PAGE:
Discount and Warranties
Regarding discounts and warranties, RV dealerships take the lead here.
I’ve never had a private seller discount, but at least with a dealership, you’ve some help if anything goes wrong.
Generally, you’re likely to have more recourse with a dealer than a private seller if something goes wrong.
On the other hand, since there’s a lack of a standardized price for private sellers, you shouldn’t expect a typical discount percentage.
And this is why most sellers will set a high price for their travel trailers to leave room for negotiation. Others will just pick a random value in the air and wait for events to show what’s reasonable. It’s not a useful idea, but quite common.
On the other hand, dealers will price their units high because the buyers will feel great if they get a discount. But remember, the final price will still be high enough to cover their profits.
My advice is always to go to the buying table with a WYSIWYG attitude. IMO, the warranties and discounts are usually crap.
The other most important thing is knowing the unit’s value and offering what makes sense to you. Ignore the sellers asking price, be prepared to back up your offer with data and everything, and see where the negotiation goes.
I’ve run across a couple of scam postings on Craigslist and from experience happens more often than you would think.
Generally, the risk of getting duped or scammed is much higher on a private seller RV deal than on a dealership.
The good news is you can always follow my checklist to determine why an RV owner is disposing of their travel trailer:
- Never purchase a travel trailer where you consider the deal too good. Always follow your instincts.
- Keep away from travel trailers you think are already bringing financial misery to the current owner. The owner can barely keep up with the maintenance and will sell you a dilapidated RV.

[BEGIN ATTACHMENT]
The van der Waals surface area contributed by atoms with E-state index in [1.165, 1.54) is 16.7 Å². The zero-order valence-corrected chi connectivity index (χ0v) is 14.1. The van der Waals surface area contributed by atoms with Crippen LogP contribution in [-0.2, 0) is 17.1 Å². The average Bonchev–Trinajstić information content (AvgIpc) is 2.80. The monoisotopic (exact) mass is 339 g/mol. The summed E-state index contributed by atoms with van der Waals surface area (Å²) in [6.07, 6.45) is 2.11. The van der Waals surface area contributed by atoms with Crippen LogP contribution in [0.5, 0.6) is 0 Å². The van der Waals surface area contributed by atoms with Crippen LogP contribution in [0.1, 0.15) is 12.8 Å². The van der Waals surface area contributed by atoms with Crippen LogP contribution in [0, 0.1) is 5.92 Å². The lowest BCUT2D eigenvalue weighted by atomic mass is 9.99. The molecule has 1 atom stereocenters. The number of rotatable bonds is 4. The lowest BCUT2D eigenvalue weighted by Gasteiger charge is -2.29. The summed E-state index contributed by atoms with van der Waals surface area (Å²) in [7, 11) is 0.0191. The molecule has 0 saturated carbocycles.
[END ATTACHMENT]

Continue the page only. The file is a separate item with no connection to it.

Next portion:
- You should also stay away from lemons. These travel trailers seem unfixable and have plenty of patch jobs and mismatched repairs.
- RVers may also dispose of their travel trailer if it’s the wrong size. Either too big or too small for their needs. This is fine.
- If they’re also looking to upgrade to something fancy and have had a fun time with the existing rig, you can bet they’re passing something great to you.
- Even after verifying everything, don’t be too quick to give out money right away-the market isn’t so hot that you’ll lose your rig.
RV dealers are great for buying new RVs. They’ve their selection, all conveniently located in one location for you to “touch and feel.”
However, even with such a convenience, their inventory is limited and may not have all the RV brands, floor plans, or designs you desire.
RV dealerships generally work hard to sell their existing RVs, not the ones you desire or want.
On the other hand, private RV sellers give you a chance to pick almost any RV that may tickle your fancy.
With online RV marketplaces like RV Trader, you can find any RV on your wish list, including fancy or classic RVs.
RVTrader, for example, lists over 150,000 RV in their database, and this should be more than enough to find what you’re looking for
The only drawback with the private sellers is the distance. Most RVs aren’t in a single location; sometimes, you might need to travel thousands of miles to view the RV. It can complicate the purchase process.
Buyer Beware- What to Consider when Purchasing Travel Trailers Under $5,000 or even $20,000
Here’s a quick rundown of the important tips to consider when purchasing your next travel trailer under $5,000 or even $10,000:
- Sellers, whether private sellers or RV dealers, aren’t your friends
- Always assume the seller has zero knowledge about the travel trailer
- You should be the expert and learn everything about the travel trailer. The more knowledgeable you’re, the better you’ll be during the negotiation.
- You must always perform a pre-purchase inspection before committing to the sales agreement. It’ll save you from unpleasant surprises and give you an idea of the issues to deal with
- Consider the RV sale to be final. Assume there will be no warranties or promises. Unless you’ve these in writing, they don’t exist.
- Private sellers will collaborate and work with you on what gets reported to your DMV, but a dealer won’t
Well, that’s everything you need to know about purchasing a used travel trailer for under $5,000 from a private seller and dealership.
It’s clear there’s no winner here; every seller platform has a share of pros and cons.
You need to keep in mind that you’re buying a travel trailer, not the seller. So, do your due diligence in your research, and buy one that seems like the best deal for you, regardless of the seller.